Tuesday, February 19, 2013

MC5 -- "Teenage Lust" (1970)


Baby, baby, help me, 
Feel like I'm gonna bust
I need a healthy outlet 
For my teenage lust!

Sorry to hear that, dude.  I've had the same problem for the last 40 years or so.  So get used to it!

MC5 was formed in the Detroit suburb of Lincoln Park, Michigan, in 1964.  It traces its origins to the teenage friendship between Wayne Kramer and Fred "Sonic" Smith.  

Patti Smith and Fred Smith
I'm guessing Fred Smith is the MC5 member most responsible for "Teenage Lust."  After all, he married Patti Smith.  The only thing that I can think of that would explain such a desperate act is a terminal case of teenage lust.  Poor Fred must have really felt like he was about to bust.

(We kid because we love, Patti . . . )

When I was in college I was one of several college students featured in a Houston Post story about politics on campus.  I was described by the reporter as a "self-styled liberal," which greatly amuses people who know me now.  

A lot of sixties bands might be described as "self-styled revolutionaries."  But most of them talked the talk a lot better than they walked the walk (to use a cliché that I seem to be using on an almost daily basis these days).

By contrast, the MC5 most definitely walked the walk.  They talked the talk, too.  (Actually, it would be more accurate to say they shouted the talk -- or even screamed the talk.)


You think Rage Against the Machine was politically radical?  The MC5 made RATM look about as radical as your local chapter of the League of Women Voters.

Cambridge and Berkeley were full of left-wing crazies in the sixties, but Ann Arbor (which isn't that far from Detroit) had more than its fair share of young radicals.  For example, the Weather Underground -- a hardcore revolutionary group that specialized in bombing government buildings and banks -- was founded on the Ann Arbor campus of the University of Michigan.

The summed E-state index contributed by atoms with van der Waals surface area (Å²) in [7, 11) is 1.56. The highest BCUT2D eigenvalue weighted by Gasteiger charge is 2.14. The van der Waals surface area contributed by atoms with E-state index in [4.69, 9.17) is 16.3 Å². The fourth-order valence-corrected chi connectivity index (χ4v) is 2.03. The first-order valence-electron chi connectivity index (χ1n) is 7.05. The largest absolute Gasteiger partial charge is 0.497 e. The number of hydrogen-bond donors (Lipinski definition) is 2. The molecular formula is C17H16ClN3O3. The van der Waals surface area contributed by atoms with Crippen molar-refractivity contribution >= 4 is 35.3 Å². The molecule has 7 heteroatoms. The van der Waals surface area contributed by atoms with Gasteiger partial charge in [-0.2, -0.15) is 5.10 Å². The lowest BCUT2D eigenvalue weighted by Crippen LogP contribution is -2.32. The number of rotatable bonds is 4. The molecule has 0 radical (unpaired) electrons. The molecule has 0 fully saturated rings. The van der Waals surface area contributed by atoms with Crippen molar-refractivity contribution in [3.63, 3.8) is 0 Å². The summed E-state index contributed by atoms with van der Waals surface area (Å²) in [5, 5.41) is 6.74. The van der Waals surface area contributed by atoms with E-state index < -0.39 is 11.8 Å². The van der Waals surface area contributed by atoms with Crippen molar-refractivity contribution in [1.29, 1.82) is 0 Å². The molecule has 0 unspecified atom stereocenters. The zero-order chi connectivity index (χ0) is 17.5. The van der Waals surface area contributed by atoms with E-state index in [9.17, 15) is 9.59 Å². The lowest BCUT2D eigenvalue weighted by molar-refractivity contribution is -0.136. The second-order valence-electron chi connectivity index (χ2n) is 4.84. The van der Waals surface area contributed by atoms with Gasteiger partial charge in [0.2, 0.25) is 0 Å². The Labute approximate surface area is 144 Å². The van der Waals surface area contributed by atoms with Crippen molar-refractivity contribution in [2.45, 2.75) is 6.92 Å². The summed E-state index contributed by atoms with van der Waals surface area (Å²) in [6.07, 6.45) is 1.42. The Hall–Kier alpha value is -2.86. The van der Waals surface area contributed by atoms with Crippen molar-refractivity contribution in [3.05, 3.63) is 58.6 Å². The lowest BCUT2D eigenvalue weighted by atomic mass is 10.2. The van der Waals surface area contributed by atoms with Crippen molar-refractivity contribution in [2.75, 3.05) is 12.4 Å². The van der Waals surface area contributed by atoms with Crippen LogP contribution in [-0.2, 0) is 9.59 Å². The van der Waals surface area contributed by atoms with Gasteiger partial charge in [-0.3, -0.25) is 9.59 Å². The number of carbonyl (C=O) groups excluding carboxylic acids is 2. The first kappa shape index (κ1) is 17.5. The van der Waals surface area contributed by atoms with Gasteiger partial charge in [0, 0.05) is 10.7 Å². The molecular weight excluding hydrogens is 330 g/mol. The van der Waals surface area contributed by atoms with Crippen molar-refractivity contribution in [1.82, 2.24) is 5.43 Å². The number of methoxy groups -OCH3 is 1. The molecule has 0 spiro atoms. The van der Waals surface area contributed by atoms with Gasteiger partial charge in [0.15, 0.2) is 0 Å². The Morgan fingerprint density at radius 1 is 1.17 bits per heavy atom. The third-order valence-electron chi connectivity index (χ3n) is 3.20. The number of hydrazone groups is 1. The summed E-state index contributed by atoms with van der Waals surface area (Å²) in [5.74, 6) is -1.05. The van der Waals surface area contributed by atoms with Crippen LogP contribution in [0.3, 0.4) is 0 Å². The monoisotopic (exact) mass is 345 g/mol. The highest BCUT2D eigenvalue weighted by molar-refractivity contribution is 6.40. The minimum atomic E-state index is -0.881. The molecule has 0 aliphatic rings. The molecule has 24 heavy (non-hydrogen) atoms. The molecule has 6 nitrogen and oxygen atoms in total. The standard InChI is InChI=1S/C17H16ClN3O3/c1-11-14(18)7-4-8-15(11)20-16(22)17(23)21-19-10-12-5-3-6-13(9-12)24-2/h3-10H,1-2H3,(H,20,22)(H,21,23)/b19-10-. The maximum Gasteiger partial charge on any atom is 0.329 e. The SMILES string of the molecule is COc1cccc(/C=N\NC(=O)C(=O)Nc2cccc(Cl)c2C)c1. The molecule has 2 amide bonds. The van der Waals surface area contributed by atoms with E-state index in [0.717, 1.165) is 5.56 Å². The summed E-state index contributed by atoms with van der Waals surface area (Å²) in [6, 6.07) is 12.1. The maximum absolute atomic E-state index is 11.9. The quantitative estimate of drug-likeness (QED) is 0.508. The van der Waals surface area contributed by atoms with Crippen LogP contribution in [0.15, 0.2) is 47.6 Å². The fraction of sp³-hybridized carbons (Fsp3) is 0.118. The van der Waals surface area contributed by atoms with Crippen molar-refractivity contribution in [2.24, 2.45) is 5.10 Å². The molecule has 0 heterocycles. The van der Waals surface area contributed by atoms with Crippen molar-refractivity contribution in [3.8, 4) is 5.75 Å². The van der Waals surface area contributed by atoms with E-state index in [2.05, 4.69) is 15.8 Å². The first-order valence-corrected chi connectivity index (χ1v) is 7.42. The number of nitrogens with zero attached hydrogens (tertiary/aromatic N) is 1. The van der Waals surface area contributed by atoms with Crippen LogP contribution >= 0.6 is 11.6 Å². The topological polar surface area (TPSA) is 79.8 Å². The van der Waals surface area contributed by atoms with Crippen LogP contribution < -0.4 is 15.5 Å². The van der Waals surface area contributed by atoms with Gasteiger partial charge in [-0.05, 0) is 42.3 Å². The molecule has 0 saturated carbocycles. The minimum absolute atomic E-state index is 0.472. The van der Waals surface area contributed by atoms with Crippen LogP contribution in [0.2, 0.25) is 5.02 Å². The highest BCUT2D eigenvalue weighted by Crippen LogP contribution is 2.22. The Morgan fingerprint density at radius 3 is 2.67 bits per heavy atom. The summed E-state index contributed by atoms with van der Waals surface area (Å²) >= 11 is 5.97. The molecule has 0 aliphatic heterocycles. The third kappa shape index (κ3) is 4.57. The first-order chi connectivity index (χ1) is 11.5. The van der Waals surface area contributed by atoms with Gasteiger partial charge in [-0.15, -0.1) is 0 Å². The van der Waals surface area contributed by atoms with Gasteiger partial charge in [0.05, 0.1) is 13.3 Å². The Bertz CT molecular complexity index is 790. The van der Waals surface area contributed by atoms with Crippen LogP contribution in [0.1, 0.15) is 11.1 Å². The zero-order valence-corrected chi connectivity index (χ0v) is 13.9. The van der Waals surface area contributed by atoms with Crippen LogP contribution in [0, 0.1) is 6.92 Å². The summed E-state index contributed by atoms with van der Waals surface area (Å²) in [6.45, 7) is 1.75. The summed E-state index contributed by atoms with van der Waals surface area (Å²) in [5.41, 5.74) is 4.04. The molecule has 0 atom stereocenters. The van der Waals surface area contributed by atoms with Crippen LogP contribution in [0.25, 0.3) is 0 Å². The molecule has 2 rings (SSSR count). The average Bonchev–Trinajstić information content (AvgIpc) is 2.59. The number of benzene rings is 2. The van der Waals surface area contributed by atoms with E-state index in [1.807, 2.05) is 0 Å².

The MC5's first manager, John Sinclair, was a co-founder of another far-left Detroit-Ann Arbor group, the White Panther Party.  (When asked by an interviewer what white people could do to support the Black Panther Party, Huey Newton had said they could form a White Panther Party -- so Sinclair did just that.)


Here's the White Panthers Party's ten-point manifesto, which they titled the "White Panther State/meant:
  1. Full endorsement and support of the Black Panther Party's 10-point program and platform.
  2. Total assault on the culture by any means necessary, including rock and roll, dope, and f*cking in the streets.
  3. Free exchange of energy and materials -- we demand the end of money!
  4. Free food, clothes, housing, dope, music, bodies, medical care -- everything free for everybody!
  5. Free access to information media -- free the technology from the greed creeps!
  6. Free time & space for all humans -- dissolve all unnatural boundaries!
  7. Free all schools and all structures from corporate rule -- turn the buildings over to the people at once!
  8. Free all prisoners everywhere -- they are our comrades!
  9. Free all soldiers at once -- no more conscripted armies!
  10. Free the people from their phony "leaders" -- everyone must be a leader -- freedom means free everyone!  All Power to the People!
I think you will agree that this is a fascinating document.  I've been trying to decide which of these demands is the most outrageous and unlikely to be attained, but I can't pick just one.  

The White Panthers were accused of bombing the CIA office in Ann Arbor and throwing a Molotov cocktail through the window of the Selective Service office in Portland, Oregon.  White Panthers chapters remained active in San Francisco and Berkeley well into the 1980s.  In 1984, the San Francisco White Panthers led a petition drive to recall Mayor Dianne Feinstein after she proposed to ban handguns in the city.  (The White Panthers and Black Panthers opposed gun control for the same reason that many right-wingers do today -- because they view the Second Amendment as the last defense of the citizenry against government tyranny.)